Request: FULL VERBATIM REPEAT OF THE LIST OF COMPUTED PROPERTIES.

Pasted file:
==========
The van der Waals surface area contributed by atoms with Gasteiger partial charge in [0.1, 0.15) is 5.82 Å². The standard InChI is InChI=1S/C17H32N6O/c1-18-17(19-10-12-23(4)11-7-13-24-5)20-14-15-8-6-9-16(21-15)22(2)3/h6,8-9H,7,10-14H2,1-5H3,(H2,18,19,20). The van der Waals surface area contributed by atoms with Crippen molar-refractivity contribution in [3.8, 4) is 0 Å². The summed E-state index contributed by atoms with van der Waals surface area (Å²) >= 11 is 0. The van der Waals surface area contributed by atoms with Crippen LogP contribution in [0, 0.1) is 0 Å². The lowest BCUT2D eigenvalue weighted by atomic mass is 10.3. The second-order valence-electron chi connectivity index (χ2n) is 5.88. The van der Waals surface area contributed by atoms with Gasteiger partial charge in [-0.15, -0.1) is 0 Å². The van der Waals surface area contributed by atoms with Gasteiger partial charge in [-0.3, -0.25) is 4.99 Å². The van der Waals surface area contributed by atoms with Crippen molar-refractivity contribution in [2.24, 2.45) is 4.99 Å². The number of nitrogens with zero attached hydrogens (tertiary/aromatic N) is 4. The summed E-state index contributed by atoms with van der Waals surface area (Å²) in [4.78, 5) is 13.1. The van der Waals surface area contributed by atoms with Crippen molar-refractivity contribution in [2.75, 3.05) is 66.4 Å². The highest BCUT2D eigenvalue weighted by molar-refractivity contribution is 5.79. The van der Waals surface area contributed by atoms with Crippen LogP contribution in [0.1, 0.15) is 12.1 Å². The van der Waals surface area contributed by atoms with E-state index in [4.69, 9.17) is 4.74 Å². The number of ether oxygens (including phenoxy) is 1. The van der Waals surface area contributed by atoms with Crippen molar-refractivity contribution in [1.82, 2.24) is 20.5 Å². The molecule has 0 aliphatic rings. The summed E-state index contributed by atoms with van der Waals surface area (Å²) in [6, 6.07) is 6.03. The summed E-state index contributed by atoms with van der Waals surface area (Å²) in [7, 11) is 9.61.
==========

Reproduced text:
The van der Waals surface area contributed by atoms with Gasteiger partial charge in [0.1, 0.15) is 5.82 Å². The standard InChI is InChI=1S/C17H32N6O/c1-18-17(19-10-12-23(4)11-7-13-24-5)20-14-15-8-6-9-16(21-15)22(2)3/h6,8-9H,7,10-14H2,1-5H3,(H2,18,19,20). The van der Waals surface area contributed by atoms with Crippen molar-refractivity contribution in [3.8, 4) is 0 Å². The summed E-state index contributed by atoms with van der Waals surface area (Å²) >= 11 is 0. The van der Waals surface area contributed by atoms with Crippen LogP contribution in [0, 0.1) is 0 Å². The lowest BCUT2D eigenvalue weighted by atomic mass is 10.3. The second-order valence-electron chi connectivity index (χ2n) is 5.88. The van der Waals surface area contributed by atoms with Gasteiger partial charge in [-0.15, -0.1) is 0 Å². The van der Waals surface area contributed by atoms with Gasteiger partial charge in [-0.3, -0.25) is 4.99 Å². The van der Waals surface area contributed by atoms with Crippen molar-refractivity contribution in [2.24, 2.45) is 4.99 Å². The number of nitrogens with zero attached hydrogens (tertiary/aromatic N) is 4. The summed E-state index contributed by atoms with van der Waals surface area (Å²) in [4.78, 5) is 13.1. The van der Waals surface area contributed by atoms with Crippen molar-refractivity contribution in [2.75, 3.05) is 66.4 Å². The highest BCUT2D eigenvalue weighted by molar-refractivity contribution is 5.79. The van der Waals surface area contributed by atoms with Crippen LogP contribution in [0.1, 0.15) is 12.1 Å². The van der Waals surface area contributed by atoms with E-state index in [4.69, 9.17) is 4.74 Å². The number of ether oxygens (including phenoxy) is 1. The van der Waals surface area contributed by atoms with Crippen molar-refractivity contribution in [1.82, 2.24) is 20.5 Å². The molecule has 0 aliphatic rings. The summed E-state index contributed by atoms with van der Waals surface area (Å²) in [6, 6.07) is 6.03. The summed E-state index contributed by atoms with van der Waals surface area (Å²) in [7, 11) is 9.61.